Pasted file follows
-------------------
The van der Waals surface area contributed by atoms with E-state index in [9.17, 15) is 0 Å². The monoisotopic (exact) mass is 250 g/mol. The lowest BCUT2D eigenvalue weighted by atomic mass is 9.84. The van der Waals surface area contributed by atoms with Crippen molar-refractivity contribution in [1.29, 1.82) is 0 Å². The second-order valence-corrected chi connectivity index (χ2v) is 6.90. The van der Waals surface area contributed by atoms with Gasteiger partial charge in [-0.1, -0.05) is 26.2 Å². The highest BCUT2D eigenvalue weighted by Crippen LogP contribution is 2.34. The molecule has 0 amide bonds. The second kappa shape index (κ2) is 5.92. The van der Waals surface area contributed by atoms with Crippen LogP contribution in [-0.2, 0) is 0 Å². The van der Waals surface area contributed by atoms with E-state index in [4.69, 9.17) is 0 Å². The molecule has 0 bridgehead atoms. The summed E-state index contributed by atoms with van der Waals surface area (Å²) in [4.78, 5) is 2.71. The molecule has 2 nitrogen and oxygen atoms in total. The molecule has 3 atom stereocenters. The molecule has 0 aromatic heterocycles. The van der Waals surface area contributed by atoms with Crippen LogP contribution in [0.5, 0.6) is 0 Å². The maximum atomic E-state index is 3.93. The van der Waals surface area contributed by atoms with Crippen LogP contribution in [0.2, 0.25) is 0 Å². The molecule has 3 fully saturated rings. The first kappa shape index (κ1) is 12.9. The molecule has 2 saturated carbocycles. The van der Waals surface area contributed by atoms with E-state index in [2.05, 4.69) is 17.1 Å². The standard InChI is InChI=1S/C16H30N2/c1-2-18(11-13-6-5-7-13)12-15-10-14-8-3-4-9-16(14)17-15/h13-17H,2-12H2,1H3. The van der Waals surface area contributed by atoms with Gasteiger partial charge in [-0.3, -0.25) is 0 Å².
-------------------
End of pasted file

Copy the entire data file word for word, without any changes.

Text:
The van der Waals surface area contributed by atoms with E-state index in [9.17, 15) is 0 Å². The monoisotopic (exact) mass is 250 g/mol. The lowest BCUT2D eigenvalue weighted by atomic mass is 9.84. The van der Waals surface area contributed by atoms with Crippen molar-refractivity contribution in [1.29, 1.82) is 0 Å². The second-order valence-corrected chi connectivity index (χ2v) is 6.90. The van der Waals surface area contributed by atoms with Gasteiger partial charge in [-0.1, -0.05) is 26.2 Å². The highest BCUT2D eigenvalue weighted by Crippen LogP contribution is 2.34. The molecule has 0 amide bonds. The second kappa shape index (κ2) is 5.92. The van der Waals surface area contributed by atoms with Crippen LogP contribution in [-0.2, 0) is 0 Å². The van der Waals surface area contributed by atoms with E-state index in [4.69, 9.17) is 0 Å². The molecule has 0 bridgehead atoms. The summed E-state index contributed by atoms with van der Waals surface area (Å²) in [4.78, 5) is 2.71. The molecule has 2 nitrogen and oxygen atoms in total. The molecule has 3 atom stereocenters. The molecule has 0 aromatic heterocycles. The van der Waals surface area contributed by atoms with Crippen LogP contribution in [0.5, 0.6) is 0 Å². The maximum atomic E-state index is 3.93. The van der Waals surface area contributed by atoms with Crippen LogP contribution in [0.2, 0.25) is 0 Å². The molecule has 3 fully saturated rings. The first kappa shape index (κ1) is 12.9. The molecule has 2 saturated carbocycles. The van der Waals surface area contributed by atoms with E-state index in [2.05, 4.69) is 17.1 Å². The standard InChI is InChI=1S/C16H30N2/c1-2-18(11-13-6-5-7-13)12-15-10-14-8-3-4-9-16(14)17-15/h13-17H,2-12H2,1H3. The van der Waals surface area contributed by atoms with Gasteiger partial charge in [-0.3, -0.25) is 0 Å².